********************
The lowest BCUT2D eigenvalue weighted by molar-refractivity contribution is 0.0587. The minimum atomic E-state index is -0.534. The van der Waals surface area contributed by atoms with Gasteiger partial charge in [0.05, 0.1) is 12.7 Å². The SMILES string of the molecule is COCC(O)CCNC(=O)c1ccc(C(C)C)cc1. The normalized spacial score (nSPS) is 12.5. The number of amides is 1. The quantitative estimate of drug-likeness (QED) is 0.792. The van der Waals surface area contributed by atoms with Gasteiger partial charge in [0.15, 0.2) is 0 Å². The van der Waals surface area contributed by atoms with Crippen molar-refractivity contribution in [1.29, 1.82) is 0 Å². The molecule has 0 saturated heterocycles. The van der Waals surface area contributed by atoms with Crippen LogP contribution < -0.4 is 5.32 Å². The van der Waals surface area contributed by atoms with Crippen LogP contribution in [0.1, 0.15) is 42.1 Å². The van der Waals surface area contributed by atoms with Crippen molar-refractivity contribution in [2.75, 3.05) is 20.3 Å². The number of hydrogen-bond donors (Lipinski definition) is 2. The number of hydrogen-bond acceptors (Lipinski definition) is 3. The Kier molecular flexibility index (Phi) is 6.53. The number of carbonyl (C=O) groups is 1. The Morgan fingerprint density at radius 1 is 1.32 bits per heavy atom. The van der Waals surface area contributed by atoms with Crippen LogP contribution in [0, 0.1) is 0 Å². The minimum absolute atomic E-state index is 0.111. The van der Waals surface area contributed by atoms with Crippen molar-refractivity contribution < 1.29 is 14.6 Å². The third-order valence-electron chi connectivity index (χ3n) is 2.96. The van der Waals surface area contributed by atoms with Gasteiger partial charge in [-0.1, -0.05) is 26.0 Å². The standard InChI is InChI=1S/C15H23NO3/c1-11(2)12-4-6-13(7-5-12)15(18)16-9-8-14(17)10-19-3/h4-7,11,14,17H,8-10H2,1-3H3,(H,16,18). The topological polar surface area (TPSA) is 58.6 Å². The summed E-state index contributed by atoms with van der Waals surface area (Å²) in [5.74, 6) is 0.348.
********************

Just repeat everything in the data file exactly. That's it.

The lowest BCUT2D eigenvalue weighted by molar-refractivity contribution is 0.0587. The minimum atomic E-state index is -0.534. The van der Waals surface area contributed by atoms with Gasteiger partial charge in [0.05, 0.1) is 12.7 Å². The SMILES string of the molecule is COCC(O)CCNC(=O)c1ccc(C(C)C)cc1. The normalized spacial score (nSPS) is 12.5. The number of amides is 1. The quantitative estimate of drug-likeness (QED) is 0.792. The van der Waals surface area contributed by atoms with Gasteiger partial charge in [0.15, 0.2) is 0 Å². The van der Waals surface area contributed by atoms with Crippen molar-refractivity contribution in [1.29, 1.82) is 0 Å². The molecule has 0 saturated heterocycles. The van der Waals surface area contributed by atoms with Crippen LogP contribution < -0.4 is 5.32 Å². The van der Waals surface area contributed by atoms with Crippen LogP contribution in [0.1, 0.15) is 42.1 Å². The van der Waals surface area contributed by atoms with Crippen molar-refractivity contribution in [2.75, 3.05) is 20.3 Å². The number of hydrogen-bond donors (Lipinski definition) is 2. The number of hydrogen-bond acceptors (Lipinski definition) is 3. The Kier molecular flexibility index (Phi) is 6.53. The number of carbonyl (C=O) groups is 1. The Morgan fingerprint density at radius 1 is 1.32 bits per heavy atom. The van der Waals surface area contributed by atoms with Crippen LogP contribution in [0, 0.1) is 0 Å². The minimum absolute atomic E-state index is 0.111. The van der Waals surface area contributed by atoms with Crippen molar-refractivity contribution < 1.29 is 14.6 Å². The third-order valence-electron chi connectivity index (χ3n) is 2.96. The van der Waals surface area contributed by atoms with Gasteiger partial charge in [-0.1, -0.05) is 26.0 Å². The standard InChI is InChI=1S/C15H23NO3/c1-11(2)12-4-6-13(7-5-12)15(18)16-9-8-14(17)10-19-3/h4-7,11,14,17H,8-10H2,1-3H3,(H,16,18). The topological polar surface area (TPSA) is 58.6 Å². The summed E-state index contributed by atoms with van der Waals surface area (Å²) in [5.74, 6) is 0.348.